Takings jurisprudence is engaged in a constant paradox. It is conventionally portrayed as chaotic and “muddy,” and yet attempts by the judiciary to create some sense of order in it by delineating this field into distinctive categories that apply to each a different set of rules are often criticized as analytically incoherent or normatively indefensible.
This Essay offers an innovative approach to the taxonomic enterprise in takings law, by examining what is probably its starkest and most entrenched division: that between taking and taxing. American courts have been nearly unanimous in refusing to scrutinize the power to tax, viewing this form of government action as falling outside the scope of the Takings Clause. Critics have argued that the presence of government coercion, loss of private value, and potential imbalances in burden sharing mandate that the two instances be conceptually synchronized and subject to similar doctrinal tests.
The main thesis of the Essay is that this dichotomy, and other types of legal line-drawing in property, should be assessed not on the basis of a “pointblank” analysis of allegedly-comparable specific instances, but rather on a broader view of the foundational principles of American property law and of the way in which takings taxonomies mesh with the broader social and jurisprudential understanding of what “property” is.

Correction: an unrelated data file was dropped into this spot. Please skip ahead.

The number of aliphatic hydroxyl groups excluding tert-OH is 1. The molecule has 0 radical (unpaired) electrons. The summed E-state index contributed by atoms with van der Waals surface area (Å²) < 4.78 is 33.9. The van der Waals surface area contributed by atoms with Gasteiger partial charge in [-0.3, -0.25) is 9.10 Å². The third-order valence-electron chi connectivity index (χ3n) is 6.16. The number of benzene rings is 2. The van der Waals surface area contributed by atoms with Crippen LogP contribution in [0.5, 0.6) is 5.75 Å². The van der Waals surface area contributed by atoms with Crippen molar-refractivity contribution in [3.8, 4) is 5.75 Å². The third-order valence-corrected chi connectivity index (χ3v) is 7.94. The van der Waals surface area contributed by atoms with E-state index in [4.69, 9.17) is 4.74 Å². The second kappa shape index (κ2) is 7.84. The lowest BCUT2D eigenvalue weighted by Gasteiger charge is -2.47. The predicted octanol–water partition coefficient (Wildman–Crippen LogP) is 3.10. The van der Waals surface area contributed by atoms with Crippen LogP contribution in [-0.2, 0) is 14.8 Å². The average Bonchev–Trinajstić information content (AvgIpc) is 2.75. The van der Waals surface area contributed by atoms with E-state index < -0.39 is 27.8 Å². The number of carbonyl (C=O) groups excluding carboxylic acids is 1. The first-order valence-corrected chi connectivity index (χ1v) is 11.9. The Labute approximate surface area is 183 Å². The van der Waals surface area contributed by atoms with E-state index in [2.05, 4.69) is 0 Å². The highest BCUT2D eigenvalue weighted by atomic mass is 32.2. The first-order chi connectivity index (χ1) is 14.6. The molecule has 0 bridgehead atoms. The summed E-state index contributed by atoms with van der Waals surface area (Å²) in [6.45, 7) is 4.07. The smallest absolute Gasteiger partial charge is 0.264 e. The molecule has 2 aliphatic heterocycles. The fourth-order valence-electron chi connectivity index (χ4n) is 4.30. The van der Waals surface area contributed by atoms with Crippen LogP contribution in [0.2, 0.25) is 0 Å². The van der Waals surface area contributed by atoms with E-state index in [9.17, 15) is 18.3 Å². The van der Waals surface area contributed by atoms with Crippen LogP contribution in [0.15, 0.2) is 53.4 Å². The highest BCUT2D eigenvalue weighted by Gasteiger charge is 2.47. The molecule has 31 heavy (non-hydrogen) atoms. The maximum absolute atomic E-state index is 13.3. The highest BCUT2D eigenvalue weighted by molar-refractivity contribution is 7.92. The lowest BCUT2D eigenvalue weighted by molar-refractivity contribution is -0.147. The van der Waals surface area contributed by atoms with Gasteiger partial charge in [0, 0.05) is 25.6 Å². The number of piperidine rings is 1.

Identifying American property law as conforming to two fundamental principles-formalism of rights and strong market propensity-but at the same time as devoid of a constitutional undertaking to protect privately-held value against potential losses as a self-standing “strand” in the property bundle, the Essay explains why prevailing forms of taxation do seem to be disparate from other forms of governmental interventions with private property. Focusing attention on property taxation, the Essay shows why taxation is considered a “lesser evil” type of government coercion, how the taking/taxing dichotomy better addresses the public-private interplay in property law, and why taxation is often viewed as actually empowering property rights and private control of assets.